The results presented in this study provide a wealth of information on prescription drug use in the United States. This study used recent data from multiple surveys, private sector pricing data, and outreach meetings with industry representatives and researchers to provide a detailed examination of multiple factors relating to coverage, utilization, and spending for prescription drugs, particularly by the Medicare population.
The descriptive results presented here raise a variety of issues that are ripe for further investigation. The study has revealed suggestive relationships between demographic factors, insurance status, and prescription drug use; however, we were unable to examine the interrelationships among these factors. Future multivariate analyses will allow us to come to a more nuanced understanding of these relationships. In addition, future research will explore what can be learned from using more sophisticated definitions of drug coverage status and severity of illness than were available for this study. Also, ongoing analyses will allow us to continue to use the most recent data. Rapid change in the pharmaceutical market requires that analyses be refreshed and updated on a continuing basis.
Some possible avenues for future research based on the results of this study include the following:
- What are the characteristics of Medicare beneficiaries with and without drug coverage? Despite the wealth of descriptive material we assembled on this issue, lack of a multivariate analysis hinders our interpretation of the reason why some beneficiaries maintain coverage and others do not. A particularly important question yet to be answered is whether beneficiaries with the greatest need for coverage find it easy or difficult to obtain it. An equally important set of questions includes how stable prescription drug coverage is for those who have it, for which people coverage is least stable, and the consequences of unstable coverage.
- What factors explain drug spending by Medicare beneficiaries? Our study demonstrated that covered individuals use more drugs than those without drug coverage, but we were unable to provide a causal explanation for this difference. Further work is needed to disentangle the effects of barriers to access, adverse selection, and moral hazard in determining the spending patterns of covered and uncovered beneficiaries.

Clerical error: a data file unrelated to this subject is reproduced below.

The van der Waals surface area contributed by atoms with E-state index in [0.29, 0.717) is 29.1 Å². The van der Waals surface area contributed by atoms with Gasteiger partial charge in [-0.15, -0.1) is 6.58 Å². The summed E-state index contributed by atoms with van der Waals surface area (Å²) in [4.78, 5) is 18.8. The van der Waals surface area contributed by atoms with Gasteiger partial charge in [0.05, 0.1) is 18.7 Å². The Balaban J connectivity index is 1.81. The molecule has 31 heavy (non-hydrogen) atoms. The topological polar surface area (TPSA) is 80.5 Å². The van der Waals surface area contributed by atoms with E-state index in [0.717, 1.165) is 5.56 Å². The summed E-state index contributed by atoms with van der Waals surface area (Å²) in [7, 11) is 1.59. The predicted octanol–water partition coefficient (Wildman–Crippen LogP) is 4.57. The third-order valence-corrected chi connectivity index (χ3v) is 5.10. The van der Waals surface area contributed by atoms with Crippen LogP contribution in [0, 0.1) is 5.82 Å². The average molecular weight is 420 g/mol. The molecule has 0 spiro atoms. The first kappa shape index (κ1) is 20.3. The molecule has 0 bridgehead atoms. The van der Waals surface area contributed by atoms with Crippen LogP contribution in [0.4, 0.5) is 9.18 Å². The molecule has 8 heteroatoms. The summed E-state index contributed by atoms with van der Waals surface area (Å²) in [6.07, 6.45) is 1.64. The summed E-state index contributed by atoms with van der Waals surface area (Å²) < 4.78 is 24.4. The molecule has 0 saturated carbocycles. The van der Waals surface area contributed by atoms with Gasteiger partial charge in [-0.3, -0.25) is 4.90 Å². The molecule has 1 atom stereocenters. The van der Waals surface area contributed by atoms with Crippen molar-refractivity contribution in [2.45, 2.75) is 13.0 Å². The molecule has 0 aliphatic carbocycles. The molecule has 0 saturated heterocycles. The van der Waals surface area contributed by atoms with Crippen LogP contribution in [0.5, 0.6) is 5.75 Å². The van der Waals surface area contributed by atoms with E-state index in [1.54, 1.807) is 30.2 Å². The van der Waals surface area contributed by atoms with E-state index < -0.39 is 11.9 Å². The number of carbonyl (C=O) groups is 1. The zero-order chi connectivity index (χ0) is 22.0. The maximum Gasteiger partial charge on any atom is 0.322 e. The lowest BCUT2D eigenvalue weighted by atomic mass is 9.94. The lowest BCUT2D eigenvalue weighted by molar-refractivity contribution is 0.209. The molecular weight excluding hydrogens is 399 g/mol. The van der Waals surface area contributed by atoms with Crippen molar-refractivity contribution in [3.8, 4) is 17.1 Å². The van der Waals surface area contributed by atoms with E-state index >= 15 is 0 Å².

- Can the appropriate use of prescription drugs reduce the need for other health care services like hospitalization or nursing home care? While there have been some studies suggesting that medication can reduce the need for hospital care in the case of specific medical conditions, there is little consensus among researchers on this issue. Most analyses of health care spending tend to look at expenditures for prescription drugs in isolation from other kinds of health care spending and utilization. Our study did not address this question. More research is needed in order to understand the way in which access to drugs affects overall health care spending and the quality of medical care.
- Does drug coverage influence the type of medications used? Do beneficiaries face barriers to access to breakthrough therapies because of their lack of drug coverage? Our preliminary findings indicate that there appears to be a difference in the mix of drugs used by covered and uncovered beneficiaries. We are, as yet, unable to explain that difference or evaluate its significance. Further research could explore this issue through an analysis that includes measures of severity of illness for particular medical conditions, and focuses on specific therapeutic classes of drugs. Simple tabulations, for example, suggest that different types of hypertension drugs are used by those with and without coverage. But a more thorough analysis needs to consider various factors (e.g., severity, coexisting conditions, race) that affect choice of therapy.
- Have changes in the pharmaceutical industry and the organization of prescription drug benefits affected the price of drugs and drug utilization for covered and uncovered beneficiaries? Our analysis of price information and discussions with industry representatives have left us with many questions about how the industry is structured and the dynamics of the pharmaceutical marketplace. Additionally, ongoing trends like direct-to-consumer advertising or the continual emergence of important new "breakthrough" drug therapies have been outside the scope of our study. The complex set of interactions that connect drug manufacturers to patients will require considerably more analysis to learn whether these trends will exacerbate the differences seen in this report for covered and uncovered beneficiaries. In addition, if more data were available on elements of manufacturer pricing, such as rebates, further research could probe more fully the differences in prices paid by different customers.